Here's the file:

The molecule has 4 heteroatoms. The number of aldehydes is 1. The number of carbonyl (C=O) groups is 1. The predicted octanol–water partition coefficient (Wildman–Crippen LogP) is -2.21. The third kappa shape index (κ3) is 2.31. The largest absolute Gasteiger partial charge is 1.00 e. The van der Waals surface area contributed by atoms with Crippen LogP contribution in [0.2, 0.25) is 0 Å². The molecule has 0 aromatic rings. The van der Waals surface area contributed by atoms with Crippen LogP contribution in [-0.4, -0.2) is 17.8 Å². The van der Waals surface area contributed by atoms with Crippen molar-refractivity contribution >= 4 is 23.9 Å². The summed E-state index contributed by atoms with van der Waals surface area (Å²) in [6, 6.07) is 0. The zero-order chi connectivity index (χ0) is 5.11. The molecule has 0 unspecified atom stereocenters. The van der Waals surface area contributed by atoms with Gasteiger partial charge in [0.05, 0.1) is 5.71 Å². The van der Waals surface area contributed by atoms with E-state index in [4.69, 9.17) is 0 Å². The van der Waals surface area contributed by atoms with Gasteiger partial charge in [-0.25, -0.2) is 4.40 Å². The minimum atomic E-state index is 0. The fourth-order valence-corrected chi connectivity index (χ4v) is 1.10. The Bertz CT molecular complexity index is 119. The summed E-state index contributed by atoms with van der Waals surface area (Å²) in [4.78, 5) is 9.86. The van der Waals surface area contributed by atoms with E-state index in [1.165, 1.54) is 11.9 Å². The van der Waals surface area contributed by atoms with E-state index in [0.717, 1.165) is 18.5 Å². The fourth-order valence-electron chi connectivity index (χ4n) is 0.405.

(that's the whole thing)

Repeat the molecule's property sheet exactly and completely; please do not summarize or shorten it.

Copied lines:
The molecule has 4 heteroatoms. The number of aldehydes is 1. The number of carbonyl (C=O) groups is 1. The predicted octanol–water partition coefficient (Wildman–Crippen LogP) is -2.21. The third kappa shape index (κ3) is 2.31. The largest absolute Gasteiger partial charge is 1.00 e. The van der Waals surface area contributed by atoms with Crippen LogP contribution in [0.2, 0.25) is 0 Å². The molecule has 0 aromatic rings. The van der Waals surface area contributed by atoms with Crippen LogP contribution in [-0.4, -0.2) is 17.8 Å². The van der Waals surface area contributed by atoms with Crippen molar-refractivity contribution >= 4 is 23.9 Å². The summed E-state index contributed by atoms with van der Waals surface area (Å²) in [6, 6.07) is 0. The zero-order chi connectivity index (χ0) is 5.11. The molecule has 0 unspecified atom stereocenters. The van der Waals surface area contributed by atoms with Gasteiger partial charge in [0.05, 0.1) is 5.71 Å². The van der Waals surface area contributed by atoms with E-state index in [4.69, 9.17) is 0 Å². The van der Waals surface area contributed by atoms with Gasteiger partial charge in [-0.25, -0.2) is 4.40 Å². The minimum atomic E-state index is 0. The fourth-order valence-corrected chi connectivity index (χ4v) is 1.10. The Bertz CT molecular complexity index is 119. The summed E-state index contributed by atoms with van der Waals surface area (Å²) in [4.78, 5) is 9.86. The van der Waals surface area contributed by atoms with E-state index in [1.165, 1.54) is 11.9 Å². The van der Waals surface area contributed by atoms with E-state index in [0.717, 1.165) is 18.5 Å². The fourth-order valence-electron chi connectivity index (χ4n) is 0.405.